The distribution of hardcore pornography had been widely prohibited in many countries until the second half of the 20th century when many countries began to allow some dissemination of softcore material. Supply is now usually regulated by a motion picture rating system as well as by direct regulation of points of sale. Restrictions, as applicable, apply to the screening, or rental, sale, or giving of a movie, in the form of a DVD, video, computer file, etc. Public display and advertising of hardcore pornography is often prohibited, as is its supply to minors.
Most countries have eased the restrictions on the distribution of pornography, either by general or restricted legalization or by failure to enforce prohibitive legislation. Most easing of restrictions has been by way of changes to the criteria of a country's movie classification system. The anti-pornography movement often vigorously opposes legalization. In 1969, Denmark became the first country in the world to legalize pornography. In the U.S., legal interpretations of pornography in relation to the constitutional right to free speech differ from state to state and from city to city. Hardcore pornography was legalized in the UK in 2000.
Impact on societyEdit
Berl Kutchinsky's Studies on Pornography and Sex Crimes in Denmark (1970), a scientific report commissioned by the Presidential Commission on Obscenity and Pornography, found that the legalizing of pornography in Denmark had not (as had been expected) resulted in an increase of sex crimes.
A study conducted in Denmark in 2003 and later published in Archives of Sexual Behavior found that men and women generally believe that hardcore pornography has a positive influence on their lives.
The Independent reported in 2006 that Nielsen NetRatings found that more than nine million British male adults used Internet porn services. The study also reported a one-third rise in the number of women visiting X-rated sites, from 1.05 million to 1.38 million. A 2003 study found that one third of all British Internet users accessed hardcore porn.
A 2005 study by Eric Schlosser estimated that revenues from hardcore porn match Hollywood's domestic box office takings. Hardcore porn videos, Internet sites, live sex acts and cable TV programming generate US$10 billion, roughly equal to U.S. domestic box office receipts.
- Mulroy, Thomas R. (September 1963). "Obscenity, Pornography and Censorship". ABA Journal. American Bar Association. 49 (9): 869–875. Retrieved 21 January 2016.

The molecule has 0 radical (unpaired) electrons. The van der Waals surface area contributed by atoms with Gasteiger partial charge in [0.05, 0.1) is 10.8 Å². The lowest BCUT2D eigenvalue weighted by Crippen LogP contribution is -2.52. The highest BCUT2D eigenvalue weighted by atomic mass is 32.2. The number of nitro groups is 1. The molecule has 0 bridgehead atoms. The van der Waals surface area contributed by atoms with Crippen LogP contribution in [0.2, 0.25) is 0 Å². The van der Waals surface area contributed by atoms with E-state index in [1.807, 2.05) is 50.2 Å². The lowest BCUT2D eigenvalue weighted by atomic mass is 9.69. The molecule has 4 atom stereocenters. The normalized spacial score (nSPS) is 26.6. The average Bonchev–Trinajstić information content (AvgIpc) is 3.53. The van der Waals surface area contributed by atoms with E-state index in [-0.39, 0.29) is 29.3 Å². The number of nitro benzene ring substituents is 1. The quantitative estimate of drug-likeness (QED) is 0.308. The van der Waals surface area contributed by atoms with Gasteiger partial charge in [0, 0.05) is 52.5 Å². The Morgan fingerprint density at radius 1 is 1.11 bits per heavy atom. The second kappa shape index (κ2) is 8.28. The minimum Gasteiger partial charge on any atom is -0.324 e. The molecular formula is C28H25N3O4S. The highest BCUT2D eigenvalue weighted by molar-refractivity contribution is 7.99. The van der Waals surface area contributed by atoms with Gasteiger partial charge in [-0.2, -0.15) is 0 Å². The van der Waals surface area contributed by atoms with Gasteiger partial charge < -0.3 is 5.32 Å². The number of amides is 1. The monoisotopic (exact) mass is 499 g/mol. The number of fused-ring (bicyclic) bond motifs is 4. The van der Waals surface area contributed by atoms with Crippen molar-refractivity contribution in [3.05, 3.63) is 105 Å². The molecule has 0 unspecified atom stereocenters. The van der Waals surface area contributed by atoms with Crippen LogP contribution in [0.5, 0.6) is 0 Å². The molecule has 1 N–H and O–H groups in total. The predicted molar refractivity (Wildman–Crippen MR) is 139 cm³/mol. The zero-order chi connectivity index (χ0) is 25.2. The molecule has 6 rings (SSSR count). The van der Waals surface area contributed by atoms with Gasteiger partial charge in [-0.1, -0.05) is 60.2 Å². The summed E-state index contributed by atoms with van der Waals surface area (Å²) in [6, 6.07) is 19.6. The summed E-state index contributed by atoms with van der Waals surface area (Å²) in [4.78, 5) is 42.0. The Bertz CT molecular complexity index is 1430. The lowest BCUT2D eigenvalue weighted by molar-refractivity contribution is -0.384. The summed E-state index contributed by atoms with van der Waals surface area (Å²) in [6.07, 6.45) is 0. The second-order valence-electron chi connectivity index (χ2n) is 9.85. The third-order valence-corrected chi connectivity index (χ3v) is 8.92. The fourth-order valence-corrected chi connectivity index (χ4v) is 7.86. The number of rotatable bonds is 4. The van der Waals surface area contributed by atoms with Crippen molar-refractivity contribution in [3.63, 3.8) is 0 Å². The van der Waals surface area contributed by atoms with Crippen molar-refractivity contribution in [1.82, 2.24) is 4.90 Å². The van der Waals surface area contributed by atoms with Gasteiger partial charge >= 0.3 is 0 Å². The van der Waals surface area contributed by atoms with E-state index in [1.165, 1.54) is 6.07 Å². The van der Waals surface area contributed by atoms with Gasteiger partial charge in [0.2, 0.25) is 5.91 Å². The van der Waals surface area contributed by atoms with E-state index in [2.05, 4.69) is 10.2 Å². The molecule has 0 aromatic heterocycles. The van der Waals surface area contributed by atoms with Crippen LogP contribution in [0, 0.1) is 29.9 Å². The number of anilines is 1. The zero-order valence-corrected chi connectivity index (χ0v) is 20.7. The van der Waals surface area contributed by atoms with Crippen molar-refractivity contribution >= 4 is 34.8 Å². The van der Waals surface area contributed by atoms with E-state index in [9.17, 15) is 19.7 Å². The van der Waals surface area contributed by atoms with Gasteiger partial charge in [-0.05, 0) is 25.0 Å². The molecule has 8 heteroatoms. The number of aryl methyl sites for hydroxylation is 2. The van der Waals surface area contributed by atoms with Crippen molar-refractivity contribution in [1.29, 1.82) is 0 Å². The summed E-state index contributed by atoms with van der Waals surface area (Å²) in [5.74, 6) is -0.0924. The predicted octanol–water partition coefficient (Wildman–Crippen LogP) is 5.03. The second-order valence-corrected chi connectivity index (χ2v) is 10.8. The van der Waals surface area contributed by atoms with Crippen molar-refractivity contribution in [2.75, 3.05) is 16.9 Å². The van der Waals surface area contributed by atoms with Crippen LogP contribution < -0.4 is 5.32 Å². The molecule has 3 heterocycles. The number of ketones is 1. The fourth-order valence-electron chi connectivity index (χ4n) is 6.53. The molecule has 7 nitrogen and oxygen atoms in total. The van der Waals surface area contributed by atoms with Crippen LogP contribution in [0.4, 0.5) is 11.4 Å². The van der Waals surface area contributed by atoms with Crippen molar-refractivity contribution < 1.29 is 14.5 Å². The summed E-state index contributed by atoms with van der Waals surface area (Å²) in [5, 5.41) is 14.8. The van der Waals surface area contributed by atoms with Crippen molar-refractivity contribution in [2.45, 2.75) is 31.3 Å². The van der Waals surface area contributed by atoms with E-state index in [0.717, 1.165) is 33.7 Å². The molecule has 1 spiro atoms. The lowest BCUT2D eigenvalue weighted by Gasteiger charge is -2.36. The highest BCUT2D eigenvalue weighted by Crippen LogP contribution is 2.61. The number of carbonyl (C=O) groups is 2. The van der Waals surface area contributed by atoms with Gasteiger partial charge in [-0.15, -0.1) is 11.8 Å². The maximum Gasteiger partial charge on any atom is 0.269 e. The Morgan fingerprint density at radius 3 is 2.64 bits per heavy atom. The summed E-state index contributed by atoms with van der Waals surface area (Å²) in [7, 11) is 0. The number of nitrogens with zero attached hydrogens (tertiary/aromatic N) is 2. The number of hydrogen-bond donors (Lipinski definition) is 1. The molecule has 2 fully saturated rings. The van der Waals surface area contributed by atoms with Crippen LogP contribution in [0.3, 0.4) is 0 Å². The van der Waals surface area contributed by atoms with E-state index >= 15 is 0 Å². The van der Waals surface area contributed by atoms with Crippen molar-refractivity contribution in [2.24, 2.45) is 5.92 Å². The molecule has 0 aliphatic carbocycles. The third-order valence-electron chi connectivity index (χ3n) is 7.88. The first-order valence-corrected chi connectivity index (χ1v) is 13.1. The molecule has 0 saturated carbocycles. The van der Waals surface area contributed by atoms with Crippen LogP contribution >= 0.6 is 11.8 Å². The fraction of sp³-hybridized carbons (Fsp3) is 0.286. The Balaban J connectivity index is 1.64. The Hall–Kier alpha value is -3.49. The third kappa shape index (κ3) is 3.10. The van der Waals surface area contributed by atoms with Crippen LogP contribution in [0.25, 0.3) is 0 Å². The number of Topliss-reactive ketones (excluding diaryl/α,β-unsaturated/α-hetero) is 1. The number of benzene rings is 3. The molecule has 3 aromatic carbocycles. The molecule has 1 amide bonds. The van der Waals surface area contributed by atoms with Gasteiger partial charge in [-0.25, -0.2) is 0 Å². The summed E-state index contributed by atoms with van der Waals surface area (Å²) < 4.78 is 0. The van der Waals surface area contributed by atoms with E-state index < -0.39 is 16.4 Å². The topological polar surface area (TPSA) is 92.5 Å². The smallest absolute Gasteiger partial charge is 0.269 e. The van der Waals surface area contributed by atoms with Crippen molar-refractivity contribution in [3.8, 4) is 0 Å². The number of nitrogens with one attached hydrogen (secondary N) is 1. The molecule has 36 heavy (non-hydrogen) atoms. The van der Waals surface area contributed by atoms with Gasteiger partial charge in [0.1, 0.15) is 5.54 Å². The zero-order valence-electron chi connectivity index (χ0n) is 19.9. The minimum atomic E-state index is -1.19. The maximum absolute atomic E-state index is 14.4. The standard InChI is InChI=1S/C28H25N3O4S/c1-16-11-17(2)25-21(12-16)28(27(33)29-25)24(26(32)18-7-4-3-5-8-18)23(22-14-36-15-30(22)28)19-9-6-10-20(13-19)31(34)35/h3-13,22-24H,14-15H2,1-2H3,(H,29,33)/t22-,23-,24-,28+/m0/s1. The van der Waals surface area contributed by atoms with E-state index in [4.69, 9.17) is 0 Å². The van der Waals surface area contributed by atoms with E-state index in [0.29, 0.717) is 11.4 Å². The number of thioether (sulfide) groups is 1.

- "345 Mass. 11 Attorney General vs. Book Named "Tropic of Cancer.", 345 Mass. 11". Massachusetts SJC Cases. July 17, 1962. pp. 15, fn.5. Retrieved 21 January 2016.
- Kronhausen, Eberhard; Kronhausen, Phyllis (1959). Pornography and the Law: The Psychology of Erotic Realism and Pornography (1st ed.). New York: Ballantine.; cited in Mulroy p. 874
- President's Commission on Obscenity and Pornography (September 1970). Report. Washington, D.C.: Government Printing Office. pp. 112; 113, fn.10; 114. Retrieved 12 March 2016.
- Rotslter, William. Contemporary Erotic Cinema. New York: Penthouse/Ballantine Books, 1973. p. 251.
- "Film Archive". The Kinsey Institute. Retrieved 20 March 2015.
- Williams, Linda. Hard Core: Power, Pleasure, and the "Frenzy of the Visible" (PDF). p. 58. Retrieved 18 March 2015.
- Denmark in the International Encyclopedia of Sexuality. "... Denmark was the first country in the world to legitimize written pornography in 1967 (followed by pictorial pornography in 1969)."
- "Green light for porn films". BBC News. May 22, 2000. Retrieved March 27, 2010.
- Kutchinsky, Berl (1970). Studies on pornography and sex crimes in Denmark. A report to the US Presidential Commission on Obscenity and Pornography. New Social Science Monographs. Copenhagen, Denmark: Nyt fra samfunds videnskaberne. OCLC 155896..
- Hald, G.M.; Malamuth, N.M. (2007). "Self-Perceived Effects of Pornography Consumption". Archives of Sexual Behavior. Springer. 37 (4): 614–625. doi:10.1007/s10508-007-9212-1.
- Sophie Good child and Severin Carrell (May 28, 2006). "Sex.com: We are a nation addicted to porn. And nearly 11 million of us got our fix on the net last year". The Independent. Retrieved August 4, 2008.
- Marriott, Edward (November 8, 2003). "Men and porn". The Guardian.
- Campbell, Duncan (May 2, 2004). "With pot and porn outstripping corn, America's black economy is flying high". The Guardian. Retrieved August 1, 2008.